Pregabalin is a neuronal calcium channel modulator that has been widely used in a number of clinical settings for its analgesic, anti-anxiety and anticonvulsant effects. In the United States and Europe, pregabalin has been approved for the treatment of neuropathic pain and partial seizures and is also used to treat fibromyalgia in the United States and is also approved for the treatment of generalized anxiety disorder in Europe.
To date, there has been a great deal of clinical trial data on pregabalin for different diseases. However, little is known about the effect of pregabalin on sleep. Recently, Professor Thomas Roth, from the Sleep Medicine Research Center at Henry Ford Hospital in the United States, summarized the literature on pregabalin sleep and systematically reviewed the effects of pregabalin on sleep patterns in the treatment of various diseases.
From a variety of patient self-rating scale results, pregabalin at the initial stage of medication that showed significant improvement in sleep, and efficacy to maintain the entire treatment phase. In most disease categories, it shows a dose-dependent improvement in sleep quality (except partial seizures), and in neuropathic pain and FM (especially FM) only at doses greater than 300 mg / d Will show this dose-dependent.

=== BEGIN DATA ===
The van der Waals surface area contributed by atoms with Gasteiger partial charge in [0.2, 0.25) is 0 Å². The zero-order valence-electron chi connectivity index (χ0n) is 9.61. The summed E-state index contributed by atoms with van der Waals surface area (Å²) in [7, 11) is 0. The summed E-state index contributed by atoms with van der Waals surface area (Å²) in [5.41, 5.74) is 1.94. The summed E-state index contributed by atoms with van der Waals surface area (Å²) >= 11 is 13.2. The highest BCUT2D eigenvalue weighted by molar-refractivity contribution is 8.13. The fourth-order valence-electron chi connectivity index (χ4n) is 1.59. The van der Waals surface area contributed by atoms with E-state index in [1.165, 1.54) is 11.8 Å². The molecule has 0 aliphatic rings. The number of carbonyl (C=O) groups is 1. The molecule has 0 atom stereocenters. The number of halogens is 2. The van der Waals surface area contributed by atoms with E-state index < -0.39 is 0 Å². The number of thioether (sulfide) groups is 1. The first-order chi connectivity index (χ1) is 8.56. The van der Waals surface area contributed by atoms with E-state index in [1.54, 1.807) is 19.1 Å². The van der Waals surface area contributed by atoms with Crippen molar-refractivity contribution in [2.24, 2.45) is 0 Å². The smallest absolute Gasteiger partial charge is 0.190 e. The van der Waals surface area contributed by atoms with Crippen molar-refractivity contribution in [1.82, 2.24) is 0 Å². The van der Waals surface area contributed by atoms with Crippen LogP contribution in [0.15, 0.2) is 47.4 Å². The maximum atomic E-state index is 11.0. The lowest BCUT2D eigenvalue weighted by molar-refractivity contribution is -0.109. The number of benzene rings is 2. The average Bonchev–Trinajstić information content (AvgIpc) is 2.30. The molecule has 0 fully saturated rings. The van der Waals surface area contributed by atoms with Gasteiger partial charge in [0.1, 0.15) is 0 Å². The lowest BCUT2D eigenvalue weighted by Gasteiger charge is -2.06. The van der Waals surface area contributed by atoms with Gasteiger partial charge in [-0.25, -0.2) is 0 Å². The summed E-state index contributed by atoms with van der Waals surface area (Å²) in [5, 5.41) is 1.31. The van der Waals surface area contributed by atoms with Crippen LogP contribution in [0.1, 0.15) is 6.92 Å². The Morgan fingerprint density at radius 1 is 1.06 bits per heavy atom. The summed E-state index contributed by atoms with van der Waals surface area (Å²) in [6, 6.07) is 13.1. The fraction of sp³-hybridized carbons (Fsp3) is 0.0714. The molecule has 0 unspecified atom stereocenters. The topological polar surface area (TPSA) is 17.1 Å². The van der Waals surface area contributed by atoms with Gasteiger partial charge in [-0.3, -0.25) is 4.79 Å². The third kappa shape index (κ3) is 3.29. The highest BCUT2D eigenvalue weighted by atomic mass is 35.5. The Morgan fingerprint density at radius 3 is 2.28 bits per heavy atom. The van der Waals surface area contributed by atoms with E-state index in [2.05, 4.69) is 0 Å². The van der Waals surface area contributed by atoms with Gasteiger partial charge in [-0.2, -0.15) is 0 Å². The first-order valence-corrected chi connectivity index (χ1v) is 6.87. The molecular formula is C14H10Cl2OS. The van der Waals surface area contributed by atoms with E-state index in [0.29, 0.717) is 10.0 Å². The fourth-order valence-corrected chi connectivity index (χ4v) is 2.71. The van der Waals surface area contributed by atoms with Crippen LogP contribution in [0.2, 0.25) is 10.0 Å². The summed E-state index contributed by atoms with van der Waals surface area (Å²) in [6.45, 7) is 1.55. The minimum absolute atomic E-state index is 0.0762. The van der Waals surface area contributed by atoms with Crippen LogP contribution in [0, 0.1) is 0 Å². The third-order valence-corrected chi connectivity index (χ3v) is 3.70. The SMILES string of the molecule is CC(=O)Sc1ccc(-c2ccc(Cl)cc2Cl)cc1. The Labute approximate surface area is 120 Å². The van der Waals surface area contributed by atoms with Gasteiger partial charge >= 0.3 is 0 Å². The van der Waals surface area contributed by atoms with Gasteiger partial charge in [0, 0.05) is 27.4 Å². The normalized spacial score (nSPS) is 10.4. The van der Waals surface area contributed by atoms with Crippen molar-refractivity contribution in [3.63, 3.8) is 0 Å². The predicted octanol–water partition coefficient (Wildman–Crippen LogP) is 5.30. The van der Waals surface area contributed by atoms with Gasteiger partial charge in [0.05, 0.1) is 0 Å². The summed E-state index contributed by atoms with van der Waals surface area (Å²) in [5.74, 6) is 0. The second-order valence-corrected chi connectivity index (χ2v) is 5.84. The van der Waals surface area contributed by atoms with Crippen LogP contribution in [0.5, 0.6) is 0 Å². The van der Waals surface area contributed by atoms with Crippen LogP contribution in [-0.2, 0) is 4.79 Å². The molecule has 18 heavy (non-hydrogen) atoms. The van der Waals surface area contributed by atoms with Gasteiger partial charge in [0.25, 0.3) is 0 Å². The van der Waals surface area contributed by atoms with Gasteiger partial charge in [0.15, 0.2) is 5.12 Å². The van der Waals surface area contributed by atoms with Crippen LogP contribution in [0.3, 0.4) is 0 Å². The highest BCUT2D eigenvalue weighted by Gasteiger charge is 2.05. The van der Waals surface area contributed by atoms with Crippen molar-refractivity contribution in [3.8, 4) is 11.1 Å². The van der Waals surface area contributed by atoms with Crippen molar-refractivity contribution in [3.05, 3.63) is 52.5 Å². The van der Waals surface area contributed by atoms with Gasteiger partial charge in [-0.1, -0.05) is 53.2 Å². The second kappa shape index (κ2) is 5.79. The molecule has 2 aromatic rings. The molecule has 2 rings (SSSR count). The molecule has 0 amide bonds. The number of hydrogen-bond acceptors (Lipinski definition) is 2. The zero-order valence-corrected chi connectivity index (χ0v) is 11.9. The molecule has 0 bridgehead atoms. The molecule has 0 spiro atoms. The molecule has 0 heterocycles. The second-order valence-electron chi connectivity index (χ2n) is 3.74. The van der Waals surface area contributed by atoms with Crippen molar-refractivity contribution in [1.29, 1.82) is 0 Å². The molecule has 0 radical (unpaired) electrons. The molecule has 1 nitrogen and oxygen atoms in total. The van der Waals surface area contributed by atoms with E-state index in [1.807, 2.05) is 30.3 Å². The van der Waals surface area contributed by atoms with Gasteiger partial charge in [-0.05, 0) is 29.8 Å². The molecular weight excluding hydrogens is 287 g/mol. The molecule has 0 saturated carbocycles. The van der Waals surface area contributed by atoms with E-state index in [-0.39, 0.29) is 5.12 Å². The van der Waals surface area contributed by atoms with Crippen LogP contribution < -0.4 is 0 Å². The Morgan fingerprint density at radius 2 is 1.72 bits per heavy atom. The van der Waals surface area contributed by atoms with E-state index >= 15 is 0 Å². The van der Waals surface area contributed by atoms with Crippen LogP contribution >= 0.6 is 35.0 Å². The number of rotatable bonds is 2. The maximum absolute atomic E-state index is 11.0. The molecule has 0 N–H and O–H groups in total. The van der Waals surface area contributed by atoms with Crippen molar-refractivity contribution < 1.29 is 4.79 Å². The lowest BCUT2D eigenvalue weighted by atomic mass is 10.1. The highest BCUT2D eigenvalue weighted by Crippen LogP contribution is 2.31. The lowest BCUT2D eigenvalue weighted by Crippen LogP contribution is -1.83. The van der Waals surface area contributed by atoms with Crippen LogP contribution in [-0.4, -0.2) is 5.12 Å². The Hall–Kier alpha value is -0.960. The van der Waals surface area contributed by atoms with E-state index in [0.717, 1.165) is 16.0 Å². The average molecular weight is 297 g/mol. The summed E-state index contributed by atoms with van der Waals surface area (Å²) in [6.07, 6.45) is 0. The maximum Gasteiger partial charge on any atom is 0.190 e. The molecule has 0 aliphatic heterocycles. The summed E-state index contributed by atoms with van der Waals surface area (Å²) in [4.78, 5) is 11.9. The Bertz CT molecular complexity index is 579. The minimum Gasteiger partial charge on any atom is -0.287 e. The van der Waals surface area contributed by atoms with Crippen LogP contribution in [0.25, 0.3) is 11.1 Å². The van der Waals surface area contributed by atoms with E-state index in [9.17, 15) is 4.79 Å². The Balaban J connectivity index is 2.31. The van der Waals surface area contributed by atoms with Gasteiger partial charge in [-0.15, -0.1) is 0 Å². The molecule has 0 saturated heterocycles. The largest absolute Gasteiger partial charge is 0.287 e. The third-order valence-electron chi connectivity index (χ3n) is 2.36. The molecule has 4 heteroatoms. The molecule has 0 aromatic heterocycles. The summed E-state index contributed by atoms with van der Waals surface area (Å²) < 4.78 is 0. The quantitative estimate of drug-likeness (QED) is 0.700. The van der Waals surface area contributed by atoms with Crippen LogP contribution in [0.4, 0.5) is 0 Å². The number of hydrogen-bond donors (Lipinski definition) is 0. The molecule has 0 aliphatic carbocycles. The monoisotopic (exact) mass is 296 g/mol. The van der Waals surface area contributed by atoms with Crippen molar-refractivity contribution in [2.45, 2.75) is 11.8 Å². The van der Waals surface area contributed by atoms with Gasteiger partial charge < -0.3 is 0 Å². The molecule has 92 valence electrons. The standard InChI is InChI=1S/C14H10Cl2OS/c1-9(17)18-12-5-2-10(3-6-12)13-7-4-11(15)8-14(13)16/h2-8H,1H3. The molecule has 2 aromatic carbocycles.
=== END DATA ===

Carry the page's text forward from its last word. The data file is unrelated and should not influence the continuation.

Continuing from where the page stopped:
In polysomnography, pregabalin significantly reduced the time to wakeup (DPN, FM, RLS) and wakefulness (FM, partial seizures), prolonged slow wave sleep (FM, RLS, partial epilepsy Seizures), pregabalin also shorten the period of S1 sleep in patients with partial seizures of RLS and epilepsy. The above effect shows that pregabalin can mainly improve the depth of sleep and improve the quality of sleep. Pregabalin also shortened the duration of persistent sleep latency in patients with FM, but this effect is not much correlated with wakefulness, suggesting that pregabalin predominantly plays a role in sleep maintenance.
The classic clinical sedatives (benzodiazepine receptor agonists) mainly affect the S2 sleep, inhibit slow wave sleep or slow wave sleep does not work. Compared with classic sedatives, pregabalin unique is that it can extend the slow wave sleep time, and enhance the quality of sleep. In addition, classical sedatives play a major role in sleep-inducing rather than sleep sustaining, which is also different from pregabalin.
Previous studies often mistakenly believe that the effect of pregabalin on sleep improvement stems from its treatment of primary disease, whereas the results of this study suggest that pregabalin does not only act through its analgesic, anti-anxiety or anticonvulsant effects To indirectly affect the sleep condition, it can also have an impact on sleep directly. Therefore, it has been suggested at present that in the treatment of related diseases, attention should be paid not only to the disease itself, but also to the specific treatment of accompanying sleep disorders.
Pregabalin is known to have analgesic and anti-anxiety effects by inhibiting the release of neurotransmitters through its binding to a2-δ subunits of voltage-gated calcium channels in neurons. However, pregabalin The mechanism of sleep is not completely clear, may also be related to its regulation of calcium channels.